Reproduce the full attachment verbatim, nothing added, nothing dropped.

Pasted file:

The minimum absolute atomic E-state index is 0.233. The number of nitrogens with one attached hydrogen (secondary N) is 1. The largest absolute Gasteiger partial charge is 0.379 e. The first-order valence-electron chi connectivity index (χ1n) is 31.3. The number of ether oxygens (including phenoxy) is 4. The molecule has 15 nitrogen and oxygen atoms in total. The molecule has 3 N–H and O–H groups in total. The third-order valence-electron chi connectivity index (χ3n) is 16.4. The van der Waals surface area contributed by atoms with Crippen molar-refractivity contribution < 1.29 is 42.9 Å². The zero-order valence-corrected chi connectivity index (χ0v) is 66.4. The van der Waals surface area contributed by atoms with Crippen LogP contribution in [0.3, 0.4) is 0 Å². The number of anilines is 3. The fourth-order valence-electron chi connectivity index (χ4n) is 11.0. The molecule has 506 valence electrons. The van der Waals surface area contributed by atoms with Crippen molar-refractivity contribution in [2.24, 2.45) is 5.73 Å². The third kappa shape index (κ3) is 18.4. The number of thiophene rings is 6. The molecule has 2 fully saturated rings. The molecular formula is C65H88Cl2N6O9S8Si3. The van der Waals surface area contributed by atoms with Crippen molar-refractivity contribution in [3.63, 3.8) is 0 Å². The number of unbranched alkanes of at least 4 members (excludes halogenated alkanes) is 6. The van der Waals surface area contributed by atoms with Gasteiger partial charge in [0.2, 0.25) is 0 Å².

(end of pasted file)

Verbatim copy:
The minimum absolute atomic E-state index is 0.233. The number of nitrogens with one attached hydrogen (secondary N) is 1. The largest absolute Gasteiger partial charge is 0.379 e. The first-order valence-electron chi connectivity index (χ1n) is 31.3. The number of ether oxygens (including phenoxy) is 4. The molecule has 15 nitrogen and oxygen atoms in total. The molecule has 3 N–H and O–H groups in total. The third-order valence-electron chi connectivity index (χ3n) is 16.4. The van der Waals surface area contributed by atoms with Crippen molar-refractivity contribution < 1.29 is 42.9 Å². The zero-order valence-corrected chi connectivity index (χ0v) is 66.4. The van der Waals surface area contributed by atoms with Crippen LogP contribution in [0.3, 0.4) is 0 Å². The number of anilines is 3. The fourth-order valence-electron chi connectivity index (χ4n) is 11.0. The molecule has 506 valence electrons. The van der Waals surface area contributed by atoms with Crippen molar-refractivity contribution in [2.24, 2.45) is 5.73 Å². The third kappa shape index (κ3) is 18.4. The number of thiophene rings is 6. The molecule has 2 fully saturated rings. The molecular formula is C65H88Cl2N6O9S8Si3. The van der Waals surface area contributed by atoms with Crippen molar-refractivity contribution in [3.63, 3.8) is 0 Å². The number of unbranched alkanes of at least 4 members (excludes halogenated alkanes) is 6. The van der Waals surface area contributed by atoms with Gasteiger partial charge in [0.2, 0.25) is 0 Å².